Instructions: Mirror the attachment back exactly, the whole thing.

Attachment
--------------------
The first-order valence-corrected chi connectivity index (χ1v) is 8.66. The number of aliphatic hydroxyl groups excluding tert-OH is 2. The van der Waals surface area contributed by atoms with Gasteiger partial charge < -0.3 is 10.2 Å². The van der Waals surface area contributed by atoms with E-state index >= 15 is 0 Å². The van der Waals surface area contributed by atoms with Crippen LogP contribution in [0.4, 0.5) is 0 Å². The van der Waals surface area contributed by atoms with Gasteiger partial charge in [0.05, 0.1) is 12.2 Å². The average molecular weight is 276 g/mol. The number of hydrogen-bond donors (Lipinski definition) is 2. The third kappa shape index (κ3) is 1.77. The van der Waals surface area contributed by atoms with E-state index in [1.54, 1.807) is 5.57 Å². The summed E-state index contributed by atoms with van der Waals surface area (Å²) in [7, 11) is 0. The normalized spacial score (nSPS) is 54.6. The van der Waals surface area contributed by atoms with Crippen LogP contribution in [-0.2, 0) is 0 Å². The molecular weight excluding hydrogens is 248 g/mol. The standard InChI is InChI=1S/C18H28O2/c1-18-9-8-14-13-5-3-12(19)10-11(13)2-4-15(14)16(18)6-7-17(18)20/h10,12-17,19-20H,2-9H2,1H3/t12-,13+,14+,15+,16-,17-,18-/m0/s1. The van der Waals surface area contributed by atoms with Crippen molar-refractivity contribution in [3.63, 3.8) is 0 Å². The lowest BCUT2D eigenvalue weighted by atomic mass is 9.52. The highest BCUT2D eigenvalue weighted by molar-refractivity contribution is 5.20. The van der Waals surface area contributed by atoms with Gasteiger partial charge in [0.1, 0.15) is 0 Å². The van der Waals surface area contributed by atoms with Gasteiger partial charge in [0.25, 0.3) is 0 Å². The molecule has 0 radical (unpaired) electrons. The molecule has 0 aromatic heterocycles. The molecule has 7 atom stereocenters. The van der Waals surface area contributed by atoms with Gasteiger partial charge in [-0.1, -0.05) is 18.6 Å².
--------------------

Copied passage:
The first-order valence-corrected chi connectivity index (χ1v) is 8.66. The number of aliphatic hydroxyl groups excluding tert-OH is 2. The van der Waals surface area contributed by atoms with Gasteiger partial charge < -0.3 is 10.2 Å². The van der Waals surface area contributed by atoms with E-state index >= 15 is 0 Å². The van der Waals surface area contributed by atoms with Crippen LogP contribution in [0.4, 0.5) is 0 Å². The van der Waals surface area contributed by atoms with Gasteiger partial charge in [0.05, 0.1) is 12.2 Å². The average molecular weight is 276 g/mol. The number of hydrogen-bond donors (Lipinski definition) is 2. The third kappa shape index (κ3) is 1.77. The van der Waals surface area contributed by atoms with E-state index in [1.54, 1.807) is 5.57 Å². The summed E-state index contributed by atoms with van der Waals surface area (Å²) in [7, 11) is 0. The normalized spacial score (nSPS) is 54.6. The van der Waals surface area contributed by atoms with Crippen LogP contribution in [-0.2, 0) is 0 Å². The molecular weight excluding hydrogens is 248 g/mol. The standard InChI is InChI=1S/C18H28O2/c1-18-9-8-14-13-5-3-12(19)10-11(13)2-4-15(14)16(18)6-7-17(18)20/h10,12-17,19-20H,2-9H2,1H3/t12-,13+,14+,15+,16-,17-,18-/m0/s1. The van der Waals surface area contributed by atoms with Crippen molar-refractivity contribution in [3.63, 3.8) is 0 Å². The lowest BCUT2D eigenvalue weighted by atomic mass is 9.52. The highest BCUT2D eigenvalue weighted by molar-refractivity contribution is 5.20. The van der Waals surface area contributed by atoms with Gasteiger partial charge in [0.1, 0.15) is 0 Å². The van der Waals surface area contributed by atoms with Gasteiger partial charge in [0.25, 0.3) is 0 Å². The molecule has 0 radical (unpaired) electrons. The molecule has 0 aromatic heterocycles. The molecule has 7 atom stereocenters. The van der Waals surface area contributed by atoms with Gasteiger partial charge in [-0.1, -0.05) is 18.6 Å².